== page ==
Wall Street analysts say the chances of Congress approving a federal stimulus package are “effectively zero” now that the conversation has shifted to filling the late Justice Ruth Bader Ginsburg’s Supreme Court seat.
“With the passing of Justice Ginsburg, the level of rhetorical heat has increased, if that seemed even possible,” Greg Staples, head of fixed income for the Americas at DWS Group, told Axios. “What little time is left on the Congressional calendar … will be focused on Trump’s Supreme Court nominee. We now view the chances of a new stimulus package prior to the election to be effectively zero.”
According to Mark Hackett, chief of investment research at Nationwide, Wall Street analysts had factored Congressional spending into their economic forecasts for months but have now been forced to readjust their expectations.
“Markets had embedded substantial optimism in early September, with the valuation of the S&P 500 at the highest level in 20 years and sentiment at extreme highs, setting the stage for a natural period of consolidation,” he said. “Investors are now struggling to find a positive catalyst, as the prospect for fiscal stimulus fades, economic data begin to reflect rising coronavirus cases and earnings season remains a month away.”
Economic concerns have been reawakened after the Dow Jones Industrial Average dropped more than 500 points yesterday.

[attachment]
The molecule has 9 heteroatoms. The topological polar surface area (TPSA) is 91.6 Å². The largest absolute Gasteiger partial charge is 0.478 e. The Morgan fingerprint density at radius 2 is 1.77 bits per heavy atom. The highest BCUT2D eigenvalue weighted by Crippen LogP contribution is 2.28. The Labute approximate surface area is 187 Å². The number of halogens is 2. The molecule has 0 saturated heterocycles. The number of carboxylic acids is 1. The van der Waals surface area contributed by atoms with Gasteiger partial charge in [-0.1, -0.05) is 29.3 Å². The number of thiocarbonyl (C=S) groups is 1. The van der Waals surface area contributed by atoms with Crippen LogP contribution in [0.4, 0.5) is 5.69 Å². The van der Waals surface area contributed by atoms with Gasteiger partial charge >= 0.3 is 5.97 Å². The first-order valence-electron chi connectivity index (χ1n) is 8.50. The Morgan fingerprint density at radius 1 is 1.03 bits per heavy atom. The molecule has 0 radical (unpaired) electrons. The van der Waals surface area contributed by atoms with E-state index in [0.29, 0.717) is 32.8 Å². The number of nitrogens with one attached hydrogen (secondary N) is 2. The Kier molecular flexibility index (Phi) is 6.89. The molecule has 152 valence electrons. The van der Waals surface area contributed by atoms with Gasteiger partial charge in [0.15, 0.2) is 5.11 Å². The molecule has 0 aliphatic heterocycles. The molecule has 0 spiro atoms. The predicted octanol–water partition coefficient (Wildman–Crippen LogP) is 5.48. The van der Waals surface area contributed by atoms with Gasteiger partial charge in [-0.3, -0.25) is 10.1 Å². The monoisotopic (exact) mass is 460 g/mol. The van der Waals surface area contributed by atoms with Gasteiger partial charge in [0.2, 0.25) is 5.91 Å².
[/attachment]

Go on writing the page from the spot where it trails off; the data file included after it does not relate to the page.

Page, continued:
“Monday’s losses were broad,” reported The Wall Street Journal. “Ten of the 11 sectors in the S&P 500 dropped, led by economically sensitive groups like materials and industrials, which both fell 3.4%. The technology sector, which has driven much of the stock market’s remarkable rebound since March, was the only group to finish the day in the green, up 0.8%.”
“The odds of us getting a stimulus package before the election are probably as close to zero as we are going to get,” Jim Tierney, chief investment officer for concentrated U.S. growth at AllianceBernstein, told the news outlet. “The stocks that needed stimulus are getting hit hard today.”
Lawmakers are no closer to approving a stimulus package than they were in July when a $600 unemployment boost expired. Other provisions in the CARES Act, the financial relief package that passed Congress six months ago, are due to expire by the end of 2020.
Alan is a writer, editor, and news junkie based in New York.
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